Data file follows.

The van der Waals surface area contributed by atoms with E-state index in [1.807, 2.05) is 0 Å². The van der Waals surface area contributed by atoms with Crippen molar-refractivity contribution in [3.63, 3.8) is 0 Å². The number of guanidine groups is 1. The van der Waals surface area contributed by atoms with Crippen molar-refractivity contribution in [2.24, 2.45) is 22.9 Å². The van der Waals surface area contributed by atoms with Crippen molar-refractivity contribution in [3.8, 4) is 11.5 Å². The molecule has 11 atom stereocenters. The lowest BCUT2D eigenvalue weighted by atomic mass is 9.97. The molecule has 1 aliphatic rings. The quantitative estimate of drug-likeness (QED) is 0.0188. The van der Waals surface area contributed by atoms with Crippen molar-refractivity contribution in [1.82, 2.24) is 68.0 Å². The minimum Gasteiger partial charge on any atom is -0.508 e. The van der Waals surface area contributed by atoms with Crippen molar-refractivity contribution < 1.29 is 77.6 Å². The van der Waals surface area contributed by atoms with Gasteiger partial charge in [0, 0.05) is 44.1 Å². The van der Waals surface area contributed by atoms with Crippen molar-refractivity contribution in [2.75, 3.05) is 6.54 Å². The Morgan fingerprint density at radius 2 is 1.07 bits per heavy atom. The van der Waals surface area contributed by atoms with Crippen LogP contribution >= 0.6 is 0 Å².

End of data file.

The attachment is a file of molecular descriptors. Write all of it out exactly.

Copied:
The van der Waals surface area contributed by atoms with E-state index in [1.807, 2.05) is 0 Å². The van der Waals surface area contributed by atoms with Crippen molar-refractivity contribution in [3.63, 3.8) is 0 Å². The number of guanidine groups is 1. The van der Waals surface area contributed by atoms with Crippen molar-refractivity contribution in [2.24, 2.45) is 22.9 Å². The van der Waals surface area contributed by atoms with Crippen molar-refractivity contribution in [3.8, 4) is 11.5 Å². The molecule has 11 atom stereocenters. The lowest BCUT2D eigenvalue weighted by atomic mass is 9.97. The molecule has 1 aliphatic rings. The quantitative estimate of drug-likeness (QED) is 0.0188. The van der Waals surface area contributed by atoms with Crippen molar-refractivity contribution in [1.82, 2.24) is 68.0 Å². The minimum Gasteiger partial charge on any atom is -0.508 e. The van der Waals surface area contributed by atoms with Crippen molar-refractivity contribution < 1.29 is 77.6 Å². The van der Waals surface area contributed by atoms with Gasteiger partial charge in [0, 0.05) is 44.1 Å². The van der Waals surface area contributed by atoms with Crippen molar-refractivity contribution in [2.75, 3.05) is 6.54 Å². The Morgan fingerprint density at radius 2 is 1.07 bits per heavy atom. The van der Waals surface area contributed by atoms with Crippen LogP contribution >= 0.6 is 0 Å².